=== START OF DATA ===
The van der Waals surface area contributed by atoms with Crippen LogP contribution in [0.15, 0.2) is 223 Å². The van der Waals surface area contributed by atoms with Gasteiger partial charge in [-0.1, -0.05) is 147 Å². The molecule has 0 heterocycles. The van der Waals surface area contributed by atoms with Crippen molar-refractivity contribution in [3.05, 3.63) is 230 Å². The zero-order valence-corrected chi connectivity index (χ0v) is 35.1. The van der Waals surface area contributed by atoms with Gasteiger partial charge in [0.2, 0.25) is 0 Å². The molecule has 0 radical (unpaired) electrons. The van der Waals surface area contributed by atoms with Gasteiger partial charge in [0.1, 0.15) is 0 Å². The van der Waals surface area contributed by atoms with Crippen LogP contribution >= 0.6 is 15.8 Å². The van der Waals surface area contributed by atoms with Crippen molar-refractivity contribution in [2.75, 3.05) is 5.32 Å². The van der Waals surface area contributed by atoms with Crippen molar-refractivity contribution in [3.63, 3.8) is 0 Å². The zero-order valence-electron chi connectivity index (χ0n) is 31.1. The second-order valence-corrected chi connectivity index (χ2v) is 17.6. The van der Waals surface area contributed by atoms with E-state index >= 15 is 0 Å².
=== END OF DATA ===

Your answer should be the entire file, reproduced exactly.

The van der Waals surface area contributed by atoms with Crippen LogP contribution in [0.15, 0.2) is 223 Å². The van der Waals surface area contributed by atoms with Gasteiger partial charge in [-0.1, -0.05) is 147 Å². The molecule has 0 heterocycles. The van der Waals surface area contributed by atoms with Crippen molar-refractivity contribution in [3.05, 3.63) is 230 Å². The zero-order valence-corrected chi connectivity index (χ0v) is 35.1. The van der Waals surface area contributed by atoms with Gasteiger partial charge in [0.2, 0.25) is 0 Å². The molecule has 0 radical (unpaired) electrons. The van der Waals surface area contributed by atoms with Gasteiger partial charge in [0.1, 0.15) is 0 Å². The van der Waals surface area contributed by atoms with Crippen LogP contribution >= 0.6 is 15.8 Å². The van der Waals surface area contributed by atoms with Crippen molar-refractivity contribution in [2.75, 3.05) is 5.32 Å². The van der Waals surface area contributed by atoms with Crippen molar-refractivity contribution in [3.63, 3.8) is 0 Å². The zero-order valence-electron chi connectivity index (χ0n) is 31.1. The second-order valence-corrected chi connectivity index (χ2v) is 17.6. The van der Waals surface area contributed by atoms with E-state index >= 15 is 0 Å².